McFarland Middle School students get taste of medicine

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  • Rachal Pinkerton/Sun Tribune Students from McFarland Middle School learn how much sugar is in their food during an event put on by the WSU Elson S. Floyd College of Medicine.

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    Rachal Pinkerton/Sun Tribune Dr. Jeff Haney, the clinical education director for family medicine at the WSU Elson S. Floyd College of Medicine, teaches students how to stop bleeding.

  • Rachal Pinkerton/Sun Tribune Students from McFarland Middle School learn how much sugar is in their food during an event put on by the WSU Elson S. Floyd College of Medicine.

  • 1

    Rachal Pinkerton/Sun Tribune Dr. Jeff Haney, the clinical education director for family medicine at the WSU Elson S. Floyd College of Medicine, teaches students how to stop bleeding.

OTHELLO — What is it like to touch a human brain? Ask the students from McFarland Middle School in Othello.

On April 9 Washington State University’s Elson S. Floyd College of Medicine brought doctors, staff and students to McFarland Middle School to give them a first-hand taste of medicine. The students were divided up into groups and given the opportunity to learn about bones in the body, view and touch human brains and hearts, discover how much sugar is in their food, learn how to find a blood vessel in the neck with a portable ultrasound machine and learn how to stop bleeding.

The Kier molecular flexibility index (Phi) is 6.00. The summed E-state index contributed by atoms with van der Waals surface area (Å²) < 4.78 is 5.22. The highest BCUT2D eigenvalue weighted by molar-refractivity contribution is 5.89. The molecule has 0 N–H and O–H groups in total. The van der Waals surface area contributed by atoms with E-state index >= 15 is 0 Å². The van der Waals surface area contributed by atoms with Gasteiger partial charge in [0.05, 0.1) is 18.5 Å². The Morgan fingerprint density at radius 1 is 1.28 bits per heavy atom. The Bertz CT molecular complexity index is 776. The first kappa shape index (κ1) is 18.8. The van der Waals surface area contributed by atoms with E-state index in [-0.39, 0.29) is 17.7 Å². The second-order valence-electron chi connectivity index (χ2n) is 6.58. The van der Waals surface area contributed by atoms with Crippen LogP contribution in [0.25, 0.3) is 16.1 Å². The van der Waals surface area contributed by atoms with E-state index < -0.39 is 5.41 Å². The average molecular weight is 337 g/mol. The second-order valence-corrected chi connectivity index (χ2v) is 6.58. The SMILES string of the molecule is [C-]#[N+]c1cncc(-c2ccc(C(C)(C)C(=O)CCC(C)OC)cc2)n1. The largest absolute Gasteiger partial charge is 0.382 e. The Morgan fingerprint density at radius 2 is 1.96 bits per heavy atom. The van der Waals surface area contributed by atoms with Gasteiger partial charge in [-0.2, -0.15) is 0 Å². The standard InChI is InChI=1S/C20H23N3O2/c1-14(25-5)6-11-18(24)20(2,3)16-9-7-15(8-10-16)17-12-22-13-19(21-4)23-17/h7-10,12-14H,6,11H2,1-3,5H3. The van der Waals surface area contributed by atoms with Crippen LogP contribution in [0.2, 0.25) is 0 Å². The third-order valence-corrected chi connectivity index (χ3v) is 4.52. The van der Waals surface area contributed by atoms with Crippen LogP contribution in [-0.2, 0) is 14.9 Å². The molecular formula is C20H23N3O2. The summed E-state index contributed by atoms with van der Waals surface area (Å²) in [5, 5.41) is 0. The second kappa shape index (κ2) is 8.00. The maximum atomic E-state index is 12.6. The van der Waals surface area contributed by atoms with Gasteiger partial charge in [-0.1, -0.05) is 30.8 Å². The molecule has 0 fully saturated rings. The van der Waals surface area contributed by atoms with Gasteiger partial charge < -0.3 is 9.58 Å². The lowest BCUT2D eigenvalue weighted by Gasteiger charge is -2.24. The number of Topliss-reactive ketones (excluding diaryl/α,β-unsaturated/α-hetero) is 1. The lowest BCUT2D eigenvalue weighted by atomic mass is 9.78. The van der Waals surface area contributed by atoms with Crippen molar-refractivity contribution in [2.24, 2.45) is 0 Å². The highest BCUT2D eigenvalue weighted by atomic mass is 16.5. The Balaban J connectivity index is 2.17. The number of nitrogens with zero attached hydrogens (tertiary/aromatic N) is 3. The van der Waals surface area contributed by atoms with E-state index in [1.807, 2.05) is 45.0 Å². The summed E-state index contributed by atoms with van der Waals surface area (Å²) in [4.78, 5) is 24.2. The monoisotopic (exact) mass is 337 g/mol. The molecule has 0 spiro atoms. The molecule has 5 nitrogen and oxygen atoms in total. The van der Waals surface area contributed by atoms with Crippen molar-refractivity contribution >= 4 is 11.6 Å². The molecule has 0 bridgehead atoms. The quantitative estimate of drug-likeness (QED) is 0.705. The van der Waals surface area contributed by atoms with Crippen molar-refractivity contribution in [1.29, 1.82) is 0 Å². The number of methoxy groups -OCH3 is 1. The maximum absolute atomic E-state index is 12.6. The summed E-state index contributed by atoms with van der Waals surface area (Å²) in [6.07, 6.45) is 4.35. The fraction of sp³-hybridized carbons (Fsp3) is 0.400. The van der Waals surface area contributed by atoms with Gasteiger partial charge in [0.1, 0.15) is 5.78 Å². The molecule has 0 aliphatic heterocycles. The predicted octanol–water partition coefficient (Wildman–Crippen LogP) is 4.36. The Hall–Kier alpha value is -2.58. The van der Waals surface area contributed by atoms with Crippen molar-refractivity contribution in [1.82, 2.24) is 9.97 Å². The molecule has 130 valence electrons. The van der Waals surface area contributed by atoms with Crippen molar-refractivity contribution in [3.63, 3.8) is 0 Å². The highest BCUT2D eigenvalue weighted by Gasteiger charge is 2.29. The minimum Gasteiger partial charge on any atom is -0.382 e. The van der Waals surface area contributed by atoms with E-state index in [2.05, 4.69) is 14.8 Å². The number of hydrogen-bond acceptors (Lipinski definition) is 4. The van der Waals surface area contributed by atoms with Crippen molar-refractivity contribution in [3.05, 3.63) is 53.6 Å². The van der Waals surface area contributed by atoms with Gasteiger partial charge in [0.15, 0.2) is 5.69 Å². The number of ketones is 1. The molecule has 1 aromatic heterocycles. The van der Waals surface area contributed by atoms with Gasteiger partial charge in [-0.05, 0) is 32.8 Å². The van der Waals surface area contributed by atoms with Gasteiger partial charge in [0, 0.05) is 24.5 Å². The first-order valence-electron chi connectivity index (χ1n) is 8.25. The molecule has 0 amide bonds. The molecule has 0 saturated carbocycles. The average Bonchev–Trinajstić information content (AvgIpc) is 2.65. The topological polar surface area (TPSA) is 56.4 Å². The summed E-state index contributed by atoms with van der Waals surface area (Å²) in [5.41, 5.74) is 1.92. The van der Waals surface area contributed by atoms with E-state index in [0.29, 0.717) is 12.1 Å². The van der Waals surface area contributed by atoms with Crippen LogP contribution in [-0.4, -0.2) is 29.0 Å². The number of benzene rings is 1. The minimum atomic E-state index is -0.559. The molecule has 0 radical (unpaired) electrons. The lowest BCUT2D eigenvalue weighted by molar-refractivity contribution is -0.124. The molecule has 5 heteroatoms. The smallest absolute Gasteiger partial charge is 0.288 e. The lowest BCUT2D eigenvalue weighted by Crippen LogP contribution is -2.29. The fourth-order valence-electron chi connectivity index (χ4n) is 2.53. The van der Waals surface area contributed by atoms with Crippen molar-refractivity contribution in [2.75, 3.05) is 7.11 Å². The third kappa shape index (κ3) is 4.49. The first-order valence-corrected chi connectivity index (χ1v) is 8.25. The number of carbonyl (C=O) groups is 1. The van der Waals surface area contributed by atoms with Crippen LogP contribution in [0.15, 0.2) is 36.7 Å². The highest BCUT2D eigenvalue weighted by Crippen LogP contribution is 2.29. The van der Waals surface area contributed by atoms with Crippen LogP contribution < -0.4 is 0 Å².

The event was brought to the school by GEAR UP (Gaining Early Awareness and Readiness for Under-graduate Programs), a program sponsored by Washington State University (WSU). Michael Leatherman, a GEAR UP academic specialist at McFarland Middle School, was the person responsible for bringing the program to the school.

“I have been talking to different people about doing several different things,” said Leatherman. “This was one of the options. The first thing I wanted to do was a campus visit to the college of medicine. I was put in contact with Jessica (Gerdes). She put forward the idea of bringing faculty here to put on an event.”

Gerdes, the principal assistant for the WSU Elson S. Floyd College of Medicine, said that this event is a good first touch for students. She is hoping to work with the Othello School District to give students a better idea of what medical careers are available to them and the steps they need to take to meet their goals.

“We are hoping to bring more hands-on engagement,” said Gerdes. “We want to give them options of things that they may be interested in the future.”

“The kids had amazing feedback between us and going back to class,” said McFarland Middle School GEAR UP site manager Kathe Vanlandingham. “They were engaged while they were in there. That says a lot.”

Rachal Pinkerton may be reached via email at rpinkerton@suntribunenews.com.

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